We have all heard the buzz: How the Internet has changed the world; how social networks are allowing young people to voice their aspirations and organize to bring real changes on the ground; and how the developing world is awash in mobile phones and hyper-connected youngsters.
Yes, many possibilities have opened up, even in remote parts of the world, because of the Internet. Recently I was in the mountain town of Phaplu, forced to stay way longer than expected, due to weather related airline delays. Yet the (albeit terribly slow) Internet connection ensured I could be somewhat productive.
But I had never paused to think about the value of my ability to harness the Internet, or the process by which I had acquired it, until I saw my friend having difficulties with that process. She is navigating applications to the United States for a higher education degree. She is more privileged than most, graduating from a prestigious medical school in Nepal, and having constant access to the Internet at home.
Yet, until her graduate school application process, she had never used the Internet as a resource that could help further her education or career. For her, it was a way to connect with friends and relatives on Facebook (nothing wrong with that) and a place to watch funny videos, or play games.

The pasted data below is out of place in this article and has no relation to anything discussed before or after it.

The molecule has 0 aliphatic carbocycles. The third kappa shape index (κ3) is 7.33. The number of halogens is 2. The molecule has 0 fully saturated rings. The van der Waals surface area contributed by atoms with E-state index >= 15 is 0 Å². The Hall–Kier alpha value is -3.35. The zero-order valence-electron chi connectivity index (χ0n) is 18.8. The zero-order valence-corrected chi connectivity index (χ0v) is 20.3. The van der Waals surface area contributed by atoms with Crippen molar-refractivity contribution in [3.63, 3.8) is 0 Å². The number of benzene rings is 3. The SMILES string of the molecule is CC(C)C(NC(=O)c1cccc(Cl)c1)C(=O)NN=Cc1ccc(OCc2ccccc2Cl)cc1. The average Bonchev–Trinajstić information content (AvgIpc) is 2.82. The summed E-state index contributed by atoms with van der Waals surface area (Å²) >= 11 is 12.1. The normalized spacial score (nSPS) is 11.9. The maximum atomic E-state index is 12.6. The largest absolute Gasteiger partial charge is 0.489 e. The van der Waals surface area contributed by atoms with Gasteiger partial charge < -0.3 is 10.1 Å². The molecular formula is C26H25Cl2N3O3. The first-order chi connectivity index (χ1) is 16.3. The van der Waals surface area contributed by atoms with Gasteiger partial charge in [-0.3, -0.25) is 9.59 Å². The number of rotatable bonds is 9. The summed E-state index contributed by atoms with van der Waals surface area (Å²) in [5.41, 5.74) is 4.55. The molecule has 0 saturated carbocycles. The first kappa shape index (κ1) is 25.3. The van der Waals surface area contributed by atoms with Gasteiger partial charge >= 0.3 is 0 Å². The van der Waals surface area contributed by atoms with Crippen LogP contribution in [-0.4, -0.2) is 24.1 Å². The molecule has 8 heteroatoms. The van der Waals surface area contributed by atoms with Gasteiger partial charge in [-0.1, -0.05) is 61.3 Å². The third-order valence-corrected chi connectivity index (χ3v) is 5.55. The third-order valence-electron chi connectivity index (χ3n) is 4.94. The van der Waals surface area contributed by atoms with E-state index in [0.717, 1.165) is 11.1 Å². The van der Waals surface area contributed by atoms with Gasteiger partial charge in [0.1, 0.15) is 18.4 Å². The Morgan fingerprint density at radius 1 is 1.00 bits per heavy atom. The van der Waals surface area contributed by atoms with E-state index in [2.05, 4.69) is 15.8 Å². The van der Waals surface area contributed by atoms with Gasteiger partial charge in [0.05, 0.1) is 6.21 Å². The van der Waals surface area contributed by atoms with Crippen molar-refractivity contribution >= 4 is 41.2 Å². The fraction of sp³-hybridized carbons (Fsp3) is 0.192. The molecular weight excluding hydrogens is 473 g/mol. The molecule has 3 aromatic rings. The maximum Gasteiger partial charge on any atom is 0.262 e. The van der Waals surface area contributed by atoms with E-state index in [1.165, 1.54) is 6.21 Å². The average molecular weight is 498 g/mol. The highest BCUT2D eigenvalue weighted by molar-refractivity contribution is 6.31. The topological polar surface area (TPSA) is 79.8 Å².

I realized that many in Nepal look for study-abroad opportunities through higher education consultancies that charge hefty fees, in part because they are unaware that this information is available on those universities’ websites, for FREE.
The more I think about it, the more I realize that learning how to use the Internet as a resource was almost like learning a language -- it required immersion. I acquired this skill through my research assignments, where I was expected to mine the Internet; from the various links sent to me by my very resourceful friends and colleagues; from a gradual discovery of things such as news feeds and advanced search, and from the familiarity that makes me recognize subtle cues that help me see whether a site is credible.
It has been an exceedingly valuable skill for me to have. So, I am interested in hearing from you. Since you read the Youthink! Blog, you are probably already using the Internet to educate yourself, find new opportunities, and connect with others who care about similar issues.
Do you think knowing how to navigate the Internet is a worthwhile skill to have? How do you think you acquired it? Do you see other young people around you using the Internet in similar ways? Do you think harnessing the power of the Internet is a skill that can be taught and learned?